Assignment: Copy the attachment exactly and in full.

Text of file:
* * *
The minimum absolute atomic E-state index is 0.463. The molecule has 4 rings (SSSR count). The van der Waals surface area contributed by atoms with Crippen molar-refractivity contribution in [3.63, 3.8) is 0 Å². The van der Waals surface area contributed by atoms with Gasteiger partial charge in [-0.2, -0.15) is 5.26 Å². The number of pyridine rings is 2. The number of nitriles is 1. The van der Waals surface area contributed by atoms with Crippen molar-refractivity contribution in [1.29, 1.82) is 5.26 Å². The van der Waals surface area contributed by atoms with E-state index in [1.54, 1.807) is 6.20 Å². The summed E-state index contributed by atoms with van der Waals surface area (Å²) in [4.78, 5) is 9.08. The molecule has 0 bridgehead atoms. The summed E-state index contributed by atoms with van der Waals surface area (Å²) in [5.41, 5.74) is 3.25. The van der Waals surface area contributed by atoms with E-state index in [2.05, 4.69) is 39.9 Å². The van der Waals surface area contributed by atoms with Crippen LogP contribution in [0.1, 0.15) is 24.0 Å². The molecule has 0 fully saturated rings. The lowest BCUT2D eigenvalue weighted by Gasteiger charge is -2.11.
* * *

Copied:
The minimum absolute atomic E-state index is 0.463. The molecule has 4 rings (SSSR count). The van der Waals surface area contributed by atoms with Crippen molar-refractivity contribution in [3.63, 3.8) is 0 Å². The van der Waals surface area contributed by atoms with Gasteiger partial charge in [-0.2, -0.15) is 5.26 Å². The number of pyridine rings is 2. The number of nitriles is 1. The van der Waals surface area contributed by atoms with Crippen molar-refractivity contribution in [1.29, 1.82) is 5.26 Å². The van der Waals surface area contributed by atoms with E-state index in [1.54, 1.807) is 6.20 Å². The summed E-state index contributed by atoms with van der Waals surface area (Å²) in [4.78, 5) is 9.08. The molecule has 0 bridgehead atoms. The summed E-state index contributed by atoms with van der Waals surface area (Å²) in [5.41, 5.74) is 3.25. The van der Waals surface area contributed by atoms with E-state index in [2.05, 4.69) is 39.9 Å². The van der Waals surface area contributed by atoms with Crippen LogP contribution in [0.1, 0.15) is 24.0 Å². The molecule has 0 fully saturated rings. The lowest BCUT2D eigenvalue weighted by Gasteiger charge is -2.11.